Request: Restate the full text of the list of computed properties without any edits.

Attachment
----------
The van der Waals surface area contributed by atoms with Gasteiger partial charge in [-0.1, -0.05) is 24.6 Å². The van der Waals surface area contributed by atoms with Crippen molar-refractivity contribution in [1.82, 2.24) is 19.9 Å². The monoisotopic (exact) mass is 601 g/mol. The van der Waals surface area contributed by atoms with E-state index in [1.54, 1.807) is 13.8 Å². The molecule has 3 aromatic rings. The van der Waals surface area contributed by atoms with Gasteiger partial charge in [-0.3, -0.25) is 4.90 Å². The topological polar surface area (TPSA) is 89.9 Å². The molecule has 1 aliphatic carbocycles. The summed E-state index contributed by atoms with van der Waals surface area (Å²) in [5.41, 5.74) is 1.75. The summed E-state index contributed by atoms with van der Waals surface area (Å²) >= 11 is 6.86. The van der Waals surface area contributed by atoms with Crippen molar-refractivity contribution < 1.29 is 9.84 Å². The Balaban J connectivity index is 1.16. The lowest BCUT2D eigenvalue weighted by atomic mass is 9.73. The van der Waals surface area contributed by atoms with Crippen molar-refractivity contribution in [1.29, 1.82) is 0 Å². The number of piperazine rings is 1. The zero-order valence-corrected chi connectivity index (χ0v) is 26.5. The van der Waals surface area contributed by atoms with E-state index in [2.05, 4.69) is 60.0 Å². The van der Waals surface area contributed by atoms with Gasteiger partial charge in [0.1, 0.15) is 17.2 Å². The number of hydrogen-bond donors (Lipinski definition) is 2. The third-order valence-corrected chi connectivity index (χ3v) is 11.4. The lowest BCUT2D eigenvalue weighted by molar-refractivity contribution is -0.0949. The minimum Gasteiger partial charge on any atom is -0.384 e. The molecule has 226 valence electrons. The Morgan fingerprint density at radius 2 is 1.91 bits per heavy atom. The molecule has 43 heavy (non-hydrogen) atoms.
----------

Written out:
The van der Waals surface area contributed by atoms with Gasteiger partial charge in [-0.1, -0.05) is 24.6 Å². The van der Waals surface area contributed by atoms with Crippen molar-refractivity contribution in [1.82, 2.24) is 19.9 Å². The monoisotopic (exact) mass is 601 g/mol. The van der Waals surface area contributed by atoms with E-state index in [1.54, 1.807) is 13.8 Å². The molecule has 3 aromatic rings. The van der Waals surface area contributed by atoms with Gasteiger partial charge in [-0.3, -0.25) is 4.90 Å². The topological polar surface area (TPSA) is 89.9 Å². The molecule has 1 aliphatic carbocycles. The summed E-state index contributed by atoms with van der Waals surface area (Å²) in [5.41, 5.74) is 1.75. The summed E-state index contributed by atoms with van der Waals surface area (Å²) >= 11 is 6.86. The van der Waals surface area contributed by atoms with Crippen molar-refractivity contribution < 1.29 is 9.84 Å². The Balaban J connectivity index is 1.16. The lowest BCUT2D eigenvalue weighted by atomic mass is 9.73. The van der Waals surface area contributed by atoms with Crippen molar-refractivity contribution in [1.29, 1.82) is 0 Å². The number of piperazine rings is 1. The zero-order valence-corrected chi connectivity index (χ0v) is 26.5. The van der Waals surface area contributed by atoms with E-state index in [2.05, 4.69) is 60.0 Å². The van der Waals surface area contributed by atoms with Gasteiger partial charge in [0.1, 0.15) is 17.2 Å². The number of hydrogen-bond donors (Lipinski definition) is 2. The third-order valence-corrected chi connectivity index (χ3v) is 11.4. The lowest BCUT2D eigenvalue weighted by molar-refractivity contribution is -0.0949. The minimum Gasteiger partial charge on any atom is -0.384 e. The molecule has 226 valence electrons. The Morgan fingerprint density at radius 2 is 1.91 bits per heavy atom. The molecule has 43 heavy (non-hydrogen) atoms.